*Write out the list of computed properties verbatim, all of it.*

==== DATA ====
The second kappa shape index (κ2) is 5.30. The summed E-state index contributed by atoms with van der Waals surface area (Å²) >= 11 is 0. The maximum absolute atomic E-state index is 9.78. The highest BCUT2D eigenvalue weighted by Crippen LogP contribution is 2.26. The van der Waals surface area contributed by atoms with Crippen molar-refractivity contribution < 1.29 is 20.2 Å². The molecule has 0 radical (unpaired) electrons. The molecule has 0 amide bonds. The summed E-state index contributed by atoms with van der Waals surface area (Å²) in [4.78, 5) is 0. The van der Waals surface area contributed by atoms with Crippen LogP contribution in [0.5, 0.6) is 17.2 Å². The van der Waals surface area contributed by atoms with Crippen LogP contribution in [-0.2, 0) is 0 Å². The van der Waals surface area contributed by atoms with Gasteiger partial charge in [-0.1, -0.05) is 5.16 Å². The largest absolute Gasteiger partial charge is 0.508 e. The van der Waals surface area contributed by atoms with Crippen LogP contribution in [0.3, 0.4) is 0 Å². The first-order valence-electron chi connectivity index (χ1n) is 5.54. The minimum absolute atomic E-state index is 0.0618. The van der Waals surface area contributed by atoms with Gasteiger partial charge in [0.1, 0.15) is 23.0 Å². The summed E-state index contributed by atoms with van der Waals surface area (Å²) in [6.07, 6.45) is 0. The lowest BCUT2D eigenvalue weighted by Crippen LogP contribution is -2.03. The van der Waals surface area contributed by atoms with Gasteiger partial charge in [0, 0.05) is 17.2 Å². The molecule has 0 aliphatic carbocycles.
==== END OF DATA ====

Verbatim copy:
The second kappa shape index (κ2) is 5.30. The summed E-state index contributed by atoms with van der Waals surface area (Å²) >= 11 is 0. The maximum absolute atomic E-state index is 9.78. The highest BCUT2D eigenvalue weighted by Crippen LogP contribution is 2.26. The van der Waals surface area contributed by atoms with Crippen molar-refractivity contribution < 1.29 is 20.2 Å². The molecule has 0 radical (unpaired) electrons. The molecule has 0 amide bonds. The summed E-state index contributed by atoms with van der Waals surface area (Å²) in [4.78, 5) is 0. The van der Waals surface area contributed by atoms with Crippen LogP contribution in [0.5, 0.6) is 17.2 Å². The van der Waals surface area contributed by atoms with Crippen LogP contribution in [-0.2, 0) is 0 Å². The van der Waals surface area contributed by atoms with Gasteiger partial charge in [-0.1, -0.05) is 5.16 Å². The largest absolute Gasteiger partial charge is 0.508 e. The van der Waals surface area contributed by atoms with Crippen LogP contribution in [0.3, 0.4) is 0 Å². The first-order valence-electron chi connectivity index (χ1n) is 5.54. The minimum absolute atomic E-state index is 0.0618. The van der Waals surface area contributed by atoms with Gasteiger partial charge in [0.1, 0.15) is 23.0 Å². The summed E-state index contributed by atoms with van der Waals surface area (Å²) in [6.07, 6.45) is 0. The lowest BCUT2D eigenvalue weighted by Crippen LogP contribution is -2.03. The van der Waals surface area contributed by atoms with Gasteiger partial charge in [0, 0.05) is 17.2 Å². The molecule has 0 aliphatic carbocycles.